Sadly, the Inflation Reduction Act (IRA) passed by Congress this summer missed a great opportunity to put trains front and center in the nation’s transportation priorities. That’s especially unfortunate because the IRA has often been referred to as the most important climate-change legislation in US history.
As the single greatest source of greenhouse emissions in the US economy, the transportation sector is low-hanging fruit in the fight against climate change. Transforming the way we move around is the bare minimum for getting serious about the issue. And report after report concludes that decisive action is not just necessary but urgent.
The IRA is being cast as a serious and decisive response largely because of its all-in commitment to subsidizing electric vehicles (EVs). But unfortunately, this commitment is misguided on multiple levels. Most fundamentally, it assumes that solving a small fraction of the problem – tailpipe emissions – will meaningfully address a challenge that is much deeper and more systemic.
The great drawback of EVs is that they perpetuate the chokehold road construction and repair – and the special interests that benefit from them – over state and federal budgets. Building more roads incentivizes the development patterns that are driving climate change. It gives us suburban and exurban sprawl, hollowed out communities, traffic congestion, and ever-more expenditures on new roads and bridges and the expansion and repair of old ones.
Consider the case of Texas, which wants to spend US$9 billion on rebuilding and widening just 24 miles of I-45. The project would demolish roughly 1,000 homes, 300 businesses, and several churches, largely in Houston’s Black neighborhoods. It is currently on hold, pending a federal review.
There are also enormous environmental harms in mining the lithium used for EV batteries. In turn, the weight of those batteries means that EVs are (on average) about 750lbs heavier than conventional cars. That increases the amount of energy required to manufacture them, move them around, and dispose of them.
Beyond all of that, EVs are just as deadly as regular vehicles – which are incredibly deadly. Nearly 39,000 people died in motor vehicle crashes in 2020, even though overall driving was way down. The trend continued in 2021, when there were nearly 43,000 traffic deaths – the most since 2005. The head of the US Department of Transportation called it a “crisis.”
Meantime, trains address the root causes of climate change. They disrupt the dysfunctional status quo and build healthy, safer communities in all the way that cars undermine them.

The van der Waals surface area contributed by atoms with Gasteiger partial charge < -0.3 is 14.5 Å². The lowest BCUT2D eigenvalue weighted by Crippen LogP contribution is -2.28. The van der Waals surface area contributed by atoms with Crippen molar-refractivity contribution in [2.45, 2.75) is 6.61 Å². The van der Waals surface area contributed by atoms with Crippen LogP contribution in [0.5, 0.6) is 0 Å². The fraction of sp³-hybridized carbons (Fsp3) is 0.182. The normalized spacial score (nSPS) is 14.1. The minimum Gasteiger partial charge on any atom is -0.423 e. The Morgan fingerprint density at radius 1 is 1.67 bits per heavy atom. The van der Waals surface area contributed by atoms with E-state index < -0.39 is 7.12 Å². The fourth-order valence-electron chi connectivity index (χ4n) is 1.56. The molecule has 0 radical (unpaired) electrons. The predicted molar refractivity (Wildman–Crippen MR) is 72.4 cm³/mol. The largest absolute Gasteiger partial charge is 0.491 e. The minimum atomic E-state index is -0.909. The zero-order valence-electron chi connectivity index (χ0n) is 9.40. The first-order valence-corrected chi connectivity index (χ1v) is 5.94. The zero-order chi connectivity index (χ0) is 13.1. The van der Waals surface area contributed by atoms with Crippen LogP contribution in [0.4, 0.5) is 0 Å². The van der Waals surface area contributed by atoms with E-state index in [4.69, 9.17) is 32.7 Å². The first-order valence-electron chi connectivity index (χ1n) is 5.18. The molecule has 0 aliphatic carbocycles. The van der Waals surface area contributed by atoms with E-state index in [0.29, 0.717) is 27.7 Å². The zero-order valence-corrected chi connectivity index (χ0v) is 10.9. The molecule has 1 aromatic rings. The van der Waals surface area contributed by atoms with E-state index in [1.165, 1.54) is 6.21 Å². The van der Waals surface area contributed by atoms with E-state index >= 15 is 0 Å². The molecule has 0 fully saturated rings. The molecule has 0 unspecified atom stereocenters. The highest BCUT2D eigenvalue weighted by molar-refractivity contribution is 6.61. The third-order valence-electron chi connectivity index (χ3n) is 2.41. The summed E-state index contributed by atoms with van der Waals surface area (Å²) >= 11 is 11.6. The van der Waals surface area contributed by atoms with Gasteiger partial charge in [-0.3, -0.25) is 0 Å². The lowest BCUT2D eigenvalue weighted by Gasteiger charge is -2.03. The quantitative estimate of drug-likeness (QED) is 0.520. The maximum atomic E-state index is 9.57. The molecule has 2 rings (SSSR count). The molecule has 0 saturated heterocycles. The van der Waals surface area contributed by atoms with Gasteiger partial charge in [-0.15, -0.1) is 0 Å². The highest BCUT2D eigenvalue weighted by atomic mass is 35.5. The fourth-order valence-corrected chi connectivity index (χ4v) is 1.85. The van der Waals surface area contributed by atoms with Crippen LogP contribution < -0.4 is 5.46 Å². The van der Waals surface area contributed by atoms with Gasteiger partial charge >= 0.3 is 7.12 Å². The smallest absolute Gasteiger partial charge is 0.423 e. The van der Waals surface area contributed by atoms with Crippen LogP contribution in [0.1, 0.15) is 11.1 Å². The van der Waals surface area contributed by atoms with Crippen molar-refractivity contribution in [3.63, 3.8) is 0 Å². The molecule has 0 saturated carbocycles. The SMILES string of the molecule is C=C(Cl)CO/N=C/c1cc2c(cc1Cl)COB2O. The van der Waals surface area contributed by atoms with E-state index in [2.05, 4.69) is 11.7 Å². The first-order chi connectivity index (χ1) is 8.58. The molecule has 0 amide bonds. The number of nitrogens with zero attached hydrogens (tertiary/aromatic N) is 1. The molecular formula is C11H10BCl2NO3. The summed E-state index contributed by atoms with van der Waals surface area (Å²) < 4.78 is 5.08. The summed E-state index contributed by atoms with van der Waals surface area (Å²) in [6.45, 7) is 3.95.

Trains transform the incentive structures and development patterns that are ripping apart our communities. This is especially true when fast, frequent passenger trains are integrated and tightly coordinated with great public transit. Trains deliver people right to stations right in the heart of city and town centers. They encourage development and redevelopment in places people live – rather than the outskirts of towns and cities. They add value and build wealth in our communities by making them more walkable and bike-friendly; by supporting small businesses that depend on foot traffic; and by making travel to every part of a city affordable and easily accessible to everyone, for work or pleasure.
And rail is the most advanced transportation sector in terms of electrification. As the International Energy Agency (IAE) has observed, three-fourth of all passenger rail movements (globally) rely on electricity. As a result, trains are “uniquely positioned to take advantage of the rise of renewables in the electricity mix.”
At the same time, trains are safe and convenient. The death rate (in terms of passenger miles) is about 17 times higher for cars than for passenger trains. Adding in the comfort and convenience factor, it’s easy to why people overwhelmingly prefer train travel when they have the choice – even in America, with its relatively sparse train options compared to many developed countries. In the Acela corridor, for example, Amtrak’s share of the air-flight market between New York and Washington, DC, doubled – to 75% – in a decade as it expanded service.
“On both ease of travel and potential productivity, rail holds a large competitive advantage over the plane,” Bloomberg noted. “And that's on mobility alone, without factoring in other benefits to city economies or transport sustainability.”
The truth is: We can’t afford to spend time and resources chasing false solutions. Fortunately, some projects are underway in the US that will demonstrate trains’ power to fight climate change, as well as their comfort, safety, and convenience. When Americans finally do experience world-class train service on a wider scale, they’ll never go back.
For the sake of the planet, the health of our communities, and the safety of our friends and families, that moment can’t come soon enough.